if len(self.items)>len(other.items): return False
return self.items == other.items[:len(self.items)]

py> List = [Graph(1,2,3), Graph(4,5,6), Graph(1,2,3,4)]
py> g = Graph(1,2)
py> g in List
True
py> List.index(g)
Traceback (most recent call last):
File "<stdin>", line 1, in <module>
ValueError: list.index(x): x not in list
py> List[0]==g
False
py> g==List[0]
True

In your example, see if self.base[27]==graph is still True.

--
Gabriel Genellina
 
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Riccardo Murri
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      12-30-2007
http://www.velocityreviews.com/forums/(E-Mail Removed) writes:

> On 28 dic, 20:12, Riccardo Murri <(E-Mail Removed)> wrote:
>
>> The list `self.base` contains "canonical" forms of the graphs and the
>> `graph` object must compare equal to some item of the list, which
>> indeed it does::
>>
>> * (Pydb) p graph == self.base[27] *
>> * True
>>
>> * (Pydb) p graph in self.base
>> * True
>>
>> However, I cannot directly get the index of the canonical graph (the
>> number "27" above was found by manual inspection)::
>>
>> * (Pydb) self.base.index(graph)
>> * *** ValueError: list.index(x): x not in list
>>
>> All graphs are instances of a `Graph` new-style class that implements
>> comparison operators `__eq__` and `__ne__`, but no other rich-compare
>> stuff.
>>
>> I'm using Python 2.5::
>>
>> * Python 2.5 (release25-maint, Dec *9 2006, 16:17:5
>> * [GCC 4.1.2 20061115 (prerelease) (Debian 4.1.1-20)] on linux2
>>
>> So my question is: what are the implementation differences between `x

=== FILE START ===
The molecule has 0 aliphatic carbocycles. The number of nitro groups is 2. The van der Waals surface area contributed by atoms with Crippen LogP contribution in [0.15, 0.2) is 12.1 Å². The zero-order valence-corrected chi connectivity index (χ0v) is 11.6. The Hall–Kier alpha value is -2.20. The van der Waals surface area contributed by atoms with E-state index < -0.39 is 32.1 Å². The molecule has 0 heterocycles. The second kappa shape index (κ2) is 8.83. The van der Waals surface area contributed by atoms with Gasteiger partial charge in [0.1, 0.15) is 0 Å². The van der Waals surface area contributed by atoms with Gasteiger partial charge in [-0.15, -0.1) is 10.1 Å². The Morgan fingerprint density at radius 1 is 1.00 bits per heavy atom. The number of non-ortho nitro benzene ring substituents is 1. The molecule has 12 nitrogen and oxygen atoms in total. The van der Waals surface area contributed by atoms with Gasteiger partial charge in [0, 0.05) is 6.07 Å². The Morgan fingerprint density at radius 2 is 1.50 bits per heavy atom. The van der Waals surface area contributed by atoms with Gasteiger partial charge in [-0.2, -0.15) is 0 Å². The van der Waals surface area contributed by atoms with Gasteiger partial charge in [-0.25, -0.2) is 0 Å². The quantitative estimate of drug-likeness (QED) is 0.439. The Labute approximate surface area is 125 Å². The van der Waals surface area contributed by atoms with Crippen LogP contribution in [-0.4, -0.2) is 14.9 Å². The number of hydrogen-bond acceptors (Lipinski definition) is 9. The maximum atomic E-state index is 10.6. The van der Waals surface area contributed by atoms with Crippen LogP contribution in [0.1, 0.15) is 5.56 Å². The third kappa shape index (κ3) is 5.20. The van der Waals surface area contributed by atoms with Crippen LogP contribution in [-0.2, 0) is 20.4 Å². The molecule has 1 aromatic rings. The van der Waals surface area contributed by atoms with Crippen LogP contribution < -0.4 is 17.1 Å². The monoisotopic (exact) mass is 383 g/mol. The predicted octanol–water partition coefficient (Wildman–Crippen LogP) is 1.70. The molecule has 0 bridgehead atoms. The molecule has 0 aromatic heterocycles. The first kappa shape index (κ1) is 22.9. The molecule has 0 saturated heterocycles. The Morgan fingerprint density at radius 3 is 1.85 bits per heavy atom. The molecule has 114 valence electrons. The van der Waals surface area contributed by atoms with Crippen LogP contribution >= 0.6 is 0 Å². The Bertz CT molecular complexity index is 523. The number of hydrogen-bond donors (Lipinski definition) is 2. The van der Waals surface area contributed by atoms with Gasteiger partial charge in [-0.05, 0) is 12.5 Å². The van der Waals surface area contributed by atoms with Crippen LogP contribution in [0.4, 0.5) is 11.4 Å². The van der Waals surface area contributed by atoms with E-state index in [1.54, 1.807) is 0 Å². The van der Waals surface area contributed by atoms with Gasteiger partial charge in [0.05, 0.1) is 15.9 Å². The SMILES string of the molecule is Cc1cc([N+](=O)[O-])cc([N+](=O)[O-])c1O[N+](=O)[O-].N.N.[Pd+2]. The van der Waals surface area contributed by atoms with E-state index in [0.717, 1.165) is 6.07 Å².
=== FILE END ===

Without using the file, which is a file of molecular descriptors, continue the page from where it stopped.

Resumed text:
>> in list` and `list.index(x)` and why can one report that an item is in
>> the list while the other cannot find its index? *Should I add
>> something to the `Graph` class so that `index` works?

>
> (I've checked on 2.5.1 but I don't see any relevant differences with
> the 2.5 version). Looking at the source for both methods, they only
> use the __eq__ operator, but there is a slight difference: while one
> evaluates list[i]==x, the other reverses the operands. If your __eq__
> is not reflexive, that could explain the difference.
>


That was indeed the reason: a bug in Graph.__eq__ broke reflexivity in
certain cases.

Thank you very much!!

--
Riccardo Murri, via Galeazzo Alessi 61, 00176 Roma

 
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Gabriel Genellina
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      12-30-2007
On 30 dic, 06:24, Riccardo Murri <(E-Mail Removed)> wrote:
> (E-Mail Removed) writes:
>
> >> * (Pydb) p graph == self.base[27] *
> >> * True
> >> * (Pydb) p graph in self.base
> >> * True
> >> * (Pydb) self.base.index(graph)
> >> * *** ValueError: list.index(x): x not in list


> > Looking at the source for both methods, they only
> > use the __eq__ operator, but there is a slight difference: while one
> > evaluates list[i]==x, the other reverses the operands. If your __eq__
> > is not reflexive, that could explain the difference.

>
> That was indeed the reason: a bug in Graph.__eq__ broke reflexivity in
> certain cases.


Combined with some other WTF bugs I've found at work, lately I feel
more like a detective than a software developer

--
Gabriel Genellina